Gov. Haley’s Education Plan: More Money


Last week Governor Haley unveiled her K-12 Education Reform Initiative for South Carolina. The governor’s new plan is consistent with most education improvement plans introduced in South Carolina in recent decades: it ignores the single most effective reform that could be enacted, school choice. Rather than pushing for increased choice for South Carolina families, the governor’s $160 million plan is primarily focused on spending more money in poor and under-performing districts. The plan does include a small increase in spending on public charter schools, but the amount is trivial compared to the proposed spending increases for traditional public schools.

Haley’s plan divides its funding between five main areas:

  • $97 million in increased funding for poorer school districts
  • $29.5 million for reading coaches (a new program proposed by Haley)
  • $29.3 million for school technology improvements
  • $750,000 for ten new teachers in the virtual schools program
  • $4 million for the charter school facilities loan program

In essence, the governor’s plan is centered on providing increased resources to our existing public school system. The problem is that pouring more resources into a flawed system does nothing to change or improve the way that system operates. This is evident from studies showing that simple access to technology is not sufficient to improve academic outcomes. Not access, but how tools and resources are used determines educational outcomes. The most important missing element in South Carolina’s school system isn’t resources: it’s competition and innovation.

More broadly, increasing funding for under-performing schools sounds like an intuitive solution, but the historical evidence fails to demonstrate its effectiveness. By 2010, U.S. education spending per student had grown by roughly two and half times its 1970 level after being adjusted for inflation. The result of this increase was a flat-lining in educational achievement. In fact, our research comparing South Carolina school districts found funding levels to be negatively correlated with student achievement. In other words, the higher funded districts tended to produce worse educational results than their lower funded counterparts. Correlation doesn’t imply causation, and these results don’t suggest that cutting school funding is a way to improve educational outcomes. But they do suggest that increasing school spending will not improve outcomes by itself.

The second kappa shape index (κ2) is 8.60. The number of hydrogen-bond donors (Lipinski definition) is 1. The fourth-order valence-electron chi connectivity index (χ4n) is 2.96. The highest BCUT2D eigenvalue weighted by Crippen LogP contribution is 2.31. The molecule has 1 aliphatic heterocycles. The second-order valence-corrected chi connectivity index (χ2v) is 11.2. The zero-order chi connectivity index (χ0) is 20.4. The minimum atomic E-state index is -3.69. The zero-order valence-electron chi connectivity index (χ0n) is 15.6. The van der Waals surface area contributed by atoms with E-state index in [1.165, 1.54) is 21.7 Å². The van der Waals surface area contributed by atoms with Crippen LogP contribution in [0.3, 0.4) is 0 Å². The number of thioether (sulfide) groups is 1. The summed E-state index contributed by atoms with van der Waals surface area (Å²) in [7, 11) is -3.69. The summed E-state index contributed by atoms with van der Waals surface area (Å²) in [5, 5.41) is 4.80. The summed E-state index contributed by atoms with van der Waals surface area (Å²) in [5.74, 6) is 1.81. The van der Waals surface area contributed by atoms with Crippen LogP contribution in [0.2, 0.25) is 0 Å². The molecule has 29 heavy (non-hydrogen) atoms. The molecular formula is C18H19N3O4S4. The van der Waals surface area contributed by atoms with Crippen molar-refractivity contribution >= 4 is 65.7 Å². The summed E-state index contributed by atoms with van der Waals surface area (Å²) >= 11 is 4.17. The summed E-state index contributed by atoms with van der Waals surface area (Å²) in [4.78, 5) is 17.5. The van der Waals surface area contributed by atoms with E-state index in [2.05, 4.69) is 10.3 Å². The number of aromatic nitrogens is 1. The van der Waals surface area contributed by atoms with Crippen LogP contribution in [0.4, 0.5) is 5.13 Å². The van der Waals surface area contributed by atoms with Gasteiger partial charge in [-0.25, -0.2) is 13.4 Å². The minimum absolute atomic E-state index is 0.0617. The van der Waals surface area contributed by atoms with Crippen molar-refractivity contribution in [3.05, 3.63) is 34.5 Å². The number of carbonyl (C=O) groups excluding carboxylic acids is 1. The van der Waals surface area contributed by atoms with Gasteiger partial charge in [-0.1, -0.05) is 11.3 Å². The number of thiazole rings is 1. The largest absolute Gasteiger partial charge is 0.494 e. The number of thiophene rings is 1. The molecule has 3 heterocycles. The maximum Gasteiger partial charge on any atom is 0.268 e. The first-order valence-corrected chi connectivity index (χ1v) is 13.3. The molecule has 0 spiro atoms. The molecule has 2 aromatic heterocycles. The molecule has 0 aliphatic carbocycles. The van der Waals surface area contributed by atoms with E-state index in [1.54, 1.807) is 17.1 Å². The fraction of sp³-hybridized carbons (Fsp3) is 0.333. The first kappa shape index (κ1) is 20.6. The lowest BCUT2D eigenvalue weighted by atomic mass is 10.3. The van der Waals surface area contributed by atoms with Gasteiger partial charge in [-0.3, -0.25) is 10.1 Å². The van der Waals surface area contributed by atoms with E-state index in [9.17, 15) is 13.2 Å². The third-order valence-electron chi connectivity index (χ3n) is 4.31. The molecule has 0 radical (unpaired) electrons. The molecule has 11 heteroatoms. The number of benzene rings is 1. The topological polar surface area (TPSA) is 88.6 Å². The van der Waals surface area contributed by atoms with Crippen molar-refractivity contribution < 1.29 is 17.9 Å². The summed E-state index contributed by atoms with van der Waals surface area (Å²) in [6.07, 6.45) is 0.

On the other hand, increasing the education choices for students and families (school choice) has demonstrated consistent success across the United States. A compilation of empirical studies on the effects of school choice shows the following:

  • School choice programs have positive educational effects on student participants
  • School choice programs improve academic outcomes in public schools
  • School choice programs save taxpayer money
  • School choice programs decrease the level of racial segregation in schools
  • School choice programs improve civic values and practices

None of the studies found a negative impact from school choice on any one of these variables.

Yet South Carolina’s politicians have proven extremely reluctant to advance any far-reaching school choice plans. The one limited school choice plan (with plenty of room for improvement) that garnered attention last year was watered down to a one-year $8 million tax credit scholarship program exclusively for developmentally disabled children. While such a program will likely have beneficial effects for those students who participate, it is far too narrow in scope to have a large effect on educational outcomes in South Carolina.

Many South Carolinians – and an unfortunately high percentage of elected officials – believe that increased funding for public schools will change the face of education in our state. It will not. Without the introduction of competition and choice, performance will get more expensive, not better.

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